Wisdom teeth, also known as third molars, emerge in the back part of the mouth. Since the teeth usually have limited to no room for breaking through the gum at a safe angle, they can lead to different dental issues. Are my wisdom teeth making jaw hurt?
Well, jaw pain is one of the problems associated with troubling third molars. This post covers the wisdom teeth jaw pain causes, signs and symptoms, relief and treatment options, and more. Read on to find out.
What helps jaw pain from wisdom teeth?
There’s a good number of pain-relieving remedies for mild wisdom teeth jaw pain. If it’s a case of severe discomfort, it’s always best to see a dentist to administer the appropriate treatment.
While minor discomfort can go away on its own, you can try the following pain management tips:
- Take OTC pain relief medications: For instance, ibuprofen, acetaminophen, or naproxen can help control inflammation and pain experienced during wisdom teeth development.
- Apply an ice pack: Place it directly on the affected jaw for approximately 15 minutes to create a numbing effect while reducing inflammation. Be sure to repeat the procedure a few times until you find relief.
- Salt water: When the wisdom teeth jaw pain is associated with broken gum and bacteria build-up, you can rinse your mouth with salt water. Salt is good for combating bacteria because it has disinfectant properties.
- Clove oil: It contains antibacterial properties. Clove also creates a numbing effect, thus helping ease the pain. You just dampen a cotton wool ball with a few drops and then place the ball on the affected teeth.
Please note these home remedies are not by any means a substitute for professional treatment.
Why do wisdom teeth cause jaw pain?
Not all wisdom teeth make your jaw hurt. The pain usually develops when the teeth are incorrectly positioned and unhealthy. In line with that, here are the main reasons why your wisdom teeth are causing pain.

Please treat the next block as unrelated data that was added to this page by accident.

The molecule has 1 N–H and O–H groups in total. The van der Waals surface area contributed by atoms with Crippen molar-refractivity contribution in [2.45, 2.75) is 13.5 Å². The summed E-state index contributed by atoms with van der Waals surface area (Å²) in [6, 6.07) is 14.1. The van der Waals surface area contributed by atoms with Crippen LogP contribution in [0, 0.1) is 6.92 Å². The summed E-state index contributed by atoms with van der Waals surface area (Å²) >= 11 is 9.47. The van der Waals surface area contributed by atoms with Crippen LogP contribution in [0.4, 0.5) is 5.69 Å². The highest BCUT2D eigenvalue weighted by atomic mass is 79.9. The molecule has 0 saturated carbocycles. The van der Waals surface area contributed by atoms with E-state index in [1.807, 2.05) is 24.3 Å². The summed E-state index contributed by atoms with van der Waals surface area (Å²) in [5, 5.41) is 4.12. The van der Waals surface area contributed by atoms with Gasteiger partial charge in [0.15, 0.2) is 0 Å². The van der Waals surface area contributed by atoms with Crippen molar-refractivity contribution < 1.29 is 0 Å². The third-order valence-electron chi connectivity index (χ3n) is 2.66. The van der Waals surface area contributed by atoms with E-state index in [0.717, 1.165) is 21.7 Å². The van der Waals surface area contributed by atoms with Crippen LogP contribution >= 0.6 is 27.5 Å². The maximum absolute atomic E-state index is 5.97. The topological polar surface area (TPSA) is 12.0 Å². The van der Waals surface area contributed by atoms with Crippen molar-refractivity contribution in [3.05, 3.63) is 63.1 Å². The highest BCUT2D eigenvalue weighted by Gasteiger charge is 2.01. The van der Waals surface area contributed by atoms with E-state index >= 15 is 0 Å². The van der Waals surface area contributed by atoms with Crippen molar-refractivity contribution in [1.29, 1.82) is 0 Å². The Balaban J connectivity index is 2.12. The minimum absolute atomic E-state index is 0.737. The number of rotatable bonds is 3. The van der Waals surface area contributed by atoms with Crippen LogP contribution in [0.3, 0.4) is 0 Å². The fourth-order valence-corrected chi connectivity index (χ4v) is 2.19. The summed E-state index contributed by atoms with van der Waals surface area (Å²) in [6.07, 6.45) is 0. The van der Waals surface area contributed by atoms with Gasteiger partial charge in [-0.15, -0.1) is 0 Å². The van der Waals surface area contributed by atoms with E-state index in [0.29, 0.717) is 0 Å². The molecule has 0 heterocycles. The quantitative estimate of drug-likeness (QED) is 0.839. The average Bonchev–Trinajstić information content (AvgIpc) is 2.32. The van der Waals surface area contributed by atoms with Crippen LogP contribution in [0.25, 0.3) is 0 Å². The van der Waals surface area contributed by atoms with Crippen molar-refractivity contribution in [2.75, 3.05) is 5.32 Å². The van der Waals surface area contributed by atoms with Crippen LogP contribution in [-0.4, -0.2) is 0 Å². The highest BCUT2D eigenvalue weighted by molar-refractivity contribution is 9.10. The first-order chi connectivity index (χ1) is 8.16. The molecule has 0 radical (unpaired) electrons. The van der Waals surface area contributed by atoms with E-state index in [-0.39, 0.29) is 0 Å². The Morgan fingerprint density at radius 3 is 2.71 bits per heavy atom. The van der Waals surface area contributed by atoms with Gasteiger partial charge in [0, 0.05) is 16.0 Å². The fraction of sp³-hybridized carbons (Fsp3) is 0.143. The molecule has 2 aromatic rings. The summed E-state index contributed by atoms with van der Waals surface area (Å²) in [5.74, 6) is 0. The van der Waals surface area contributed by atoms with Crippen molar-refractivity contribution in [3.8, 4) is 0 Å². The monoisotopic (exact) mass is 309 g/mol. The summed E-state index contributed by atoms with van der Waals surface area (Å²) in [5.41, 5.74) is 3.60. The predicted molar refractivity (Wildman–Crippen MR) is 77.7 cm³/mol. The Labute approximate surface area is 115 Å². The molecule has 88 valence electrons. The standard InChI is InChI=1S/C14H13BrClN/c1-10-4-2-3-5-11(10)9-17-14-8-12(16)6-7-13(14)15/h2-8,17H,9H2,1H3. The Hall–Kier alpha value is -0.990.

- Wisdom teeth are erupted partially
- When only a part of the tooth comes through the gum, there’s the risk of tissue flaps developing over the tooth. This condition alone can be a source of jaw pain, as gums will eventually begin swelling.
- The soft tissues around the wisdom tooth also become susceptible to infections because the flaps trap food and encourage bacteria to build up.
- Wisdom teeth are impacted
- In some cases, wisdom teeth get stuck below the gum surface.
- Impacted wisdom teeth can cause dental complications, which lead to jaw pain. For example, cysts (fluid-filled sacs) may form and damage bone support or roots of other teeth.
- The teeth can also grow at awkward angles. As such, they may force the adjacent teeth to shift from normal positions.
- As the teeth become crowded, the pressure on each other increases. Patients will experience discomfort and pain that spreads back to the jaw.
How do I know if my wisdom tooth is infected?
Several signs and symptoms may point to a wisdom teeth infection. They include:
- Pain at the back of the mouth
- Pain in the jaw
- Bad breathe
- Bad taste in the mouth
- Bleeding gums
- Red or swollen gums around the teeth
- Swollen side of the face
- Difficulty chewing or opening mouth
- Swollen lymph glands
Is an infected wisdom tooth an emergency?
A wisdom tooth is considered a case of emergency when it’s causing pain and discomfort to the patient. From the signs and symptoms mentioned above, an infection certainly requires a dentist’s attention as soon as possible.
However, it is generally advisable to go for a check-up even if your third molars haven’t started causing any issues. The doctor will evaluate the position of the teeth and the shape of your mouth to rule out potential complications in the future.
You can’t prevent wisdom teeth from growing, but you can avoid painful experiences and costly emergencies by keeping regular dental appointments. Many wisdom teeth do not have enough space to grow properly. They can cause repeated inflamed gums, infections, jaw damage, alignment, and sinus issues if not treated in time.
In the case of wisdom teeth making jaw hurt, your dentist will probably need to remove the infected teeth to prevent the problem from worsening or affecting other parts of your body.